One material which is well known to form such gels is 12-hydroxy stearic acid which is discussed in Terech et al “Organogels and Aerogels of Racemic and Chiral 12-hydroxy octadecanoic Acid”, Langmuir Vol 10, 3406–3418, 1994. The material is commercially available from Ajinomoto and also from Caschem.
U.S. Pat. No. 5,750,096 is one of several documents which teaches that gelation can be brought about using esters or amides of 12-hydroxy stearic acid, the alcohol or the amine used in its preparation being an aliphatic (>2 carbons), cycloaliphatic (>4 carbons) or aromatic group (preferably fixed ring system) with up to 22 carbons therein. If the group is aliphatic it preferably contains at least three carbon atoms. s and may be a fixed ring system such as adamantyl. A specific example is lauric monoethanolamide also termed MEA lauramide.
N-acyl amino acid amides and esters are also known to structure liquids, as in U.S. Pat. No. 3,969,087. We have established that they do so by forming fibrous networks. N-Lauroyl-L-glutamic acid di-n-butylamide is commercially available from Ajinomoto under their designation GP-1. Further materials which have been disclosed as gelling agents are the amide derivatives of di and tribasic carboxylic acids set forth in WO 98/27954 notably alkyl N,N′dialkyl succinamides.
A structurant which is the subject of a co-pending application, published as WO 00/61096, is a combination of a sterol and a sterol ester.
In its preferred form the sterol satisfies either of the two formulae:
The preferred sterol ester is oryzanol, sometimes referred to as γ-oryzanol which contains material satisfying the following formula:-
The sterol and sterol ester are used in a mole ratio that is normally selected in the range of from 10:1 to 1:10, especially from 6:1 to 1:4 and preferably in the range of from 3:1 to 1:2. Employment of the two system constituents within such a mole ratio range, facilitates the co-stacking of the constituents to form a fibrous network.
One further sterol which can be contemplated for structuring predominantly (>97% by weight) silicone oils comprises lanosterol, having the structure shown below and optionally containing a fraction of dihydrolanosterol.
Another highly desirable structurant which is the subject of a co-pending application published as WO 00/61079 and which may be used in this invention is an ester of cellobiose and a fatty acid, preferably of 6 to 13 carbon atoms especially 8 to 10 carbon atoms. Preferably the cellobiose is fully esterified, or nearly so, and is in the α-anomeric form.
The structure of such a compound, in its α-anomeric form is:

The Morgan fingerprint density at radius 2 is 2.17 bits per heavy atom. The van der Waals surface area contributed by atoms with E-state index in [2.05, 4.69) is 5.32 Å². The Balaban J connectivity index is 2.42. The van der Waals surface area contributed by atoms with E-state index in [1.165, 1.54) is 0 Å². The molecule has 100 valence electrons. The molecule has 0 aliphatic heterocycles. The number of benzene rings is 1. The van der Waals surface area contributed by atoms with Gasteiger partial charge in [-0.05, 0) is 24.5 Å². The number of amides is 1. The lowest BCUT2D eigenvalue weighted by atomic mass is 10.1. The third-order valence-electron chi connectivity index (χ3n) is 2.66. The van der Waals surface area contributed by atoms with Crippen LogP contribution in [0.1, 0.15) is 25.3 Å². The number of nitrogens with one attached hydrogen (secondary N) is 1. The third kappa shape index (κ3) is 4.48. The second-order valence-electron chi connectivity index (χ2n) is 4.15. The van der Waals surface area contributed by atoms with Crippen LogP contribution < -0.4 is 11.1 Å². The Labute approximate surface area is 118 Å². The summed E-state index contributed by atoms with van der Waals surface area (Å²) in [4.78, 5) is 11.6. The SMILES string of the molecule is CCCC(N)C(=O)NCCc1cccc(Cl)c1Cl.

The acyl groups may have a mixture of chain lengths but it is preferred that they are similar in size and structure, although at the anomeric carbon it is sometimes desirable to employ a dissimilar acyl group, which may an aliphatic group of different chainlength or an aromatic group. Thus, it is sometimes preferred that all of the acyl groups are aliphatic and at least 90% of the acyl groups have a chain length within a range such that the shorter and longer chain lengths in the range differ by no more than two carbon atoms, i.e. length in a range from m−1 to m+1 carbon atoms where m has a value in a range from 7 to 10.
Synthetic methods for the esterification of saccharides are well known. The esterification of cellobiose has been reported by Takada et al in Liquid Crystals, (1995) Volume 19, pages 441–448. This article gives a procedure for the production of the alpha anomers of cellobiose octa-alkanoates by esterification of β-cellobiose using an alkanoic acid together with trifluoracetic anhydride.
A further class of fibre-forming structurants which are described in a co-pending application, satisfy the general formula:-
The formulations herein can additionally include a limited proportion of liquids at 20° C. which are not commonly seen as hydrophobic, especially if they are sufficiently compatible with the selected hydrophobic carrier liquids to form a single phase. An example of such additional liquids comprises a moisturiser such as glycerol, such as in a proportion of up to about 10% of the carrier liquid.
Optional ingredients in compositions of this invention can include deodorants, for example at a concentration of up to about 10% w/w to complement or supplement the AACH. Suitable deodorant actives can comprise deoperfumes, and/or microbicides, including particularly bactericides, such as chlorinated aromatics, including biguanide derivatives, of which materials known as Triclosan (Igasan DP300™), Tricloban™, and Chlorhexidine warrant specific mention. A yet another class comprises biguanide salts such as available under the trade mark Cosmosil™.
Other optional ingredients include wash-off agents, often present in an amount of up to 10% w/w to assist in the removal of the formulation from skin or clothing. Such wash-off agents are typically nonionic surfactants such as esters or ethers containing a C8 to C22 alkyl moiety and a hydrophilic moiety which can comprise a polyoxyalkylene group (POE or POP) and/or a polyol. The emulsifying surfactant can aid homogenisation of a polyol in the hydrophobic phase, spread of the formulation across the skin and subsequent wash-off. The intended purpose for the emulsifier will depend on the nature of the remaining constituents of the formulation and in particular on which liquid carriers are present and in what proportions.